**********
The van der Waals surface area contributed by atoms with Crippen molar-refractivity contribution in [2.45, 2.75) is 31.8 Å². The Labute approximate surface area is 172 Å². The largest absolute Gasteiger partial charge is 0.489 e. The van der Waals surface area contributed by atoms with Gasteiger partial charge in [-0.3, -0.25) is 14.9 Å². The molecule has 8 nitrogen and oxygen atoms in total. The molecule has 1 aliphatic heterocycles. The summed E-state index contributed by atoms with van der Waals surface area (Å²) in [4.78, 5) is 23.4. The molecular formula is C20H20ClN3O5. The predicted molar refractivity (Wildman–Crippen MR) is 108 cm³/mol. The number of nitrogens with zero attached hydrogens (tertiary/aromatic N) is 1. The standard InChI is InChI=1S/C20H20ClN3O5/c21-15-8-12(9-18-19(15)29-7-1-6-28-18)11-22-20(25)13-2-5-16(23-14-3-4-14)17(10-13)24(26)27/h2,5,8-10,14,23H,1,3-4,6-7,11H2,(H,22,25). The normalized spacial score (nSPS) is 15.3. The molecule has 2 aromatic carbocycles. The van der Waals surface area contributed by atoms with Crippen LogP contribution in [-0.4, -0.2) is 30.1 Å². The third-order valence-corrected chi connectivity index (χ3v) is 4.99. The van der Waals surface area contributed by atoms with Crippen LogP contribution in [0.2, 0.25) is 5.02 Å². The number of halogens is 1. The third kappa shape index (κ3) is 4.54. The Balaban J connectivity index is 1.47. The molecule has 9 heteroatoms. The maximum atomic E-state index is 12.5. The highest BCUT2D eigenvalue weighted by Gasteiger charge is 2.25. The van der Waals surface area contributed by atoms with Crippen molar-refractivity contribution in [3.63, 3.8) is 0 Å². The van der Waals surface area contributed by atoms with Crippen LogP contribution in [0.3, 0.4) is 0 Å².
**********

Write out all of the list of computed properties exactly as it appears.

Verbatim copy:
The van der Waals surface area contributed by atoms with Crippen molar-refractivity contribution in [2.45, 2.75) is 31.8 Å². The Labute approximate surface area is 172 Å². The largest absolute Gasteiger partial charge is 0.489 e. The van der Waals surface area contributed by atoms with Gasteiger partial charge in [-0.3, -0.25) is 14.9 Å². The molecule has 8 nitrogen and oxygen atoms in total. The molecule has 1 aliphatic heterocycles. The summed E-state index contributed by atoms with van der Waals surface area (Å²) in [4.78, 5) is 23.4. The molecular formula is C20H20ClN3O5. The predicted molar refractivity (Wildman–Crippen MR) is 108 cm³/mol. The number of nitrogens with zero attached hydrogens (tertiary/aromatic N) is 1. The standard InChI is InChI=1S/C20H20ClN3O5/c21-15-8-12(9-18-19(15)29-7-1-6-28-18)11-22-20(25)13-2-5-16(23-14-3-4-14)17(10-13)24(26)27/h2,5,8-10,14,23H,1,3-4,6-7,11H2,(H,22,25). The normalized spacial score (nSPS) is 15.3. The molecule has 2 aromatic carbocycles. The van der Waals surface area contributed by atoms with Crippen LogP contribution in [-0.4, -0.2) is 30.1 Å². The third-order valence-corrected chi connectivity index (χ3v) is 4.99. The van der Waals surface area contributed by atoms with Crippen LogP contribution in [0.2, 0.25) is 5.02 Å². The number of halogens is 1. The third kappa shape index (κ3) is 4.54. The Balaban J connectivity index is 1.47. The molecule has 9 heteroatoms. The maximum atomic E-state index is 12.5. The highest BCUT2D eigenvalue weighted by Gasteiger charge is 2.25. The van der Waals surface area contributed by atoms with Crippen molar-refractivity contribution in [3.63, 3.8) is 0 Å². The van der Waals surface area contributed by atoms with Crippen LogP contribution in [0.3, 0.4) is 0 Å².